Claire F.: (08:50) I know. And that's the thing is how do we know what we need and how much do we... Well you're saying how much we should take to start with. And how does that go on? Like do we take half a cup of say fermented foods in the beginning, but how do we take it for a week, two weeks? I mean...

Meg Chamberlain: (09:12) Again, I recommend the four to six week period is a pretty good guideline.

Claire F.: (09:14) Four to six weeks you do that. With every single meal?

Meg Chamberlain: (09:17) I do. I also recommend that you consume cruciferous vegetables, living, raw at the same time.

Claire F.: (09:24) Raw vegetables. I mean you're talking about like raw broccoli or cauliflower, carrots.

Meg Chamberlain: (09:30) Lettuces.

Claire F.: (09:30) Oh, you can have lettuces, salads.

Meg Chamberlain: (09:33) You can have all sorts of leafy greens.

Claire F.: (09:35) I love kale. I love making fabulous kale salads.

Meg Chamberlain: (09:42) That sounds delicious.

Claire F.: (09:42) With a little lemon, a little olive oil on it. And black pepper. One of my favorites.

Meg Chamberlain: (09:44) You can even use the brine from ferments as like a salad dressing. So then that's another application is probiotic rich salad dressings. You just replace the vinegar with the brine. That's probiotic rich.

Claire F.: (09:57) Oh, I'm going to do that.

Meg Chamberlain: (10:00) And we'll get more into that in a minute. But when you consume the plant fiber with the fermented food, it helps go in and release those impactions over time, layers and layers. But you want to eat at least two times the volume of fresh to ferment. So if you're having a salad, maybe you can press the leaves to two handfuls of salad leaves or greens and then one handful of ferment.

Claire F.: (10:37) Oh wow. So they say two cups of vegetables, one cup of ferment?

Meg Chamberlain: (10:45) Yes. And then on top of that, the last thing to remember is as you are, because ideally what you're trying to do here is to clean up your system, correct?

Claire F.: (10:54) Right.

Meg Chamberlain: (10:55) You're trying to undo a lot of a lifetime's worth of quote unquote damage or dis-ease that's within our system. So to do that, and I know this might seem really impossible and it feels like it at times, but to achieve optimal results, you ideally would remove sugars, like refined sugars and refined processed wheats in flours from your diet as well.

Claire F.: (11:24) So in other words, if we really want to heal our gut...

Meg Chamberlain: (11:28) You have to stop doing the bad things that got you where you are. Which is eating the refined sugars and flours. Yeah.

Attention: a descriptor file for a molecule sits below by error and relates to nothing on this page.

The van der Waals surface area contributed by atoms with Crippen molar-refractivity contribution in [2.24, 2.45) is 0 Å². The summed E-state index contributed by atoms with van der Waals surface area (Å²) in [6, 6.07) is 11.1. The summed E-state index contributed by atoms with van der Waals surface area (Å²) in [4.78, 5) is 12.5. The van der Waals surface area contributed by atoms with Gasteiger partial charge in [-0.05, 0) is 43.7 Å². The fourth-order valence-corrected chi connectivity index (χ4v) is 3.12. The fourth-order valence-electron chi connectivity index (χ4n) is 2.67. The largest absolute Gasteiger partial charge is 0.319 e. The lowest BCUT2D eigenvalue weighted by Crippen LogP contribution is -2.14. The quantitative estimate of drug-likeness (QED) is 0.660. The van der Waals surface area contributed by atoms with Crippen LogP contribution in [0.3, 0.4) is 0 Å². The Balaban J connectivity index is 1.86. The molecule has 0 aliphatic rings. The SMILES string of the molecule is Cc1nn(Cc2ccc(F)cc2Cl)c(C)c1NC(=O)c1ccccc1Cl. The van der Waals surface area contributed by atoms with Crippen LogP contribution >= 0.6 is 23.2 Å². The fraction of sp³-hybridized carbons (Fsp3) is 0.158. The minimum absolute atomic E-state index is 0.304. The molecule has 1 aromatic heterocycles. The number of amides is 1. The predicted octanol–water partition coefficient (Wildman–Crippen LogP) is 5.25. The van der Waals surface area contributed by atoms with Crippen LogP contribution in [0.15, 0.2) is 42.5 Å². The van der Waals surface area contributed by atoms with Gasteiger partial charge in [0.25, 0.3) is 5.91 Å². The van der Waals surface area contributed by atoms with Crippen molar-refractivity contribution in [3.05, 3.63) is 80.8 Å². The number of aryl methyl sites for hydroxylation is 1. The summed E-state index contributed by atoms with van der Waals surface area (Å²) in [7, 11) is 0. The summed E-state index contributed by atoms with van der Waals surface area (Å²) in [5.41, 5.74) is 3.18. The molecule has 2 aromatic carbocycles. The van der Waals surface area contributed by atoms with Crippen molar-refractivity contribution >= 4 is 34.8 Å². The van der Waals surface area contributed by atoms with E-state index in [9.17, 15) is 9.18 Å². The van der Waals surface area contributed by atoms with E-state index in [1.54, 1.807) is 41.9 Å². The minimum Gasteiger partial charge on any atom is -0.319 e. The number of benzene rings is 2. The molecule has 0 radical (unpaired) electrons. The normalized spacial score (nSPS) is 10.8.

Claire F.: (11:35) Right. And in a way, let's think about that. I mean like we kind of all are becoming aware now that refined sugars and flours and things that are white are not great for us.

Meg Chamberlain: (11:47) Agreed. And they tend to cause inflammation, which is another concern of leaky gut is your tissue is inflamed. So if you remove the factors that are causing the inflammation, healing can take place much, much more effectively. So you're not continuingly causing a problem while you're trying to fix the problem.

Claire F.: (12:11) Right. So, in other words, you could be taking the fermented foods, which will be helping you, but then if you're eating tons of sugar, well you're kind of going to be counter... It's like not really going to fully help you, is it? It might do a little bit of good, but it's not really going to help you heal.

Meg Chamberlain: (12:25) It's not going to get you where you really want to be. And then on top of that, just experientially, after the birth of my daughter, postpartum hit me like a brick. So I emotionally ate and went from 165 to 345 pounds.

Claire F.: (12:48) Wow. That's hard to imagine everyone as I'm sitting in front of her and she's just like this very smelt, beautiful woman. But I can't even imagine. But I'm going to take it. I'm going to take what you're saying as truth, but she looks amazing everyone.

Meg Chamberlain: (13:07) Thank you. And I mean I do have photos because I don't even believe it, but the exciting thing about that is in my life I learned it was part of my healing journey was I had to go to that point to then pull back from that point because one day I looked in the mirror and I looked at my beautiful daughter and I was like, I'm pre-diabetic. I'm probably inflaming my Crohn's. Every tissue in my body's inflamed. I'm unhappy with myself. I'm being jaded in my daily interactions because I'm unhappy with myself, because I don't have the love I need inside of myself for myself, obviously because I wasn't taking care of myself.

Meg Chamberlain: (13:54) I can't have that love then for my daughter or my family. So I had a really big moment where I had to make a decision to heal. And in doing that, I revisited the fermented foods because by that time, we had been fermenting on the homestead, and I had been eating kimchi and stuff off and on. But it wasn't something that I really took seriously in a way to change my reality. And I changed my reality over 18 to 22 months. It didn't happen overnight and it's not supposed to, but what...

Claire F.: (14:32) Oh, so this is a process? It takes time.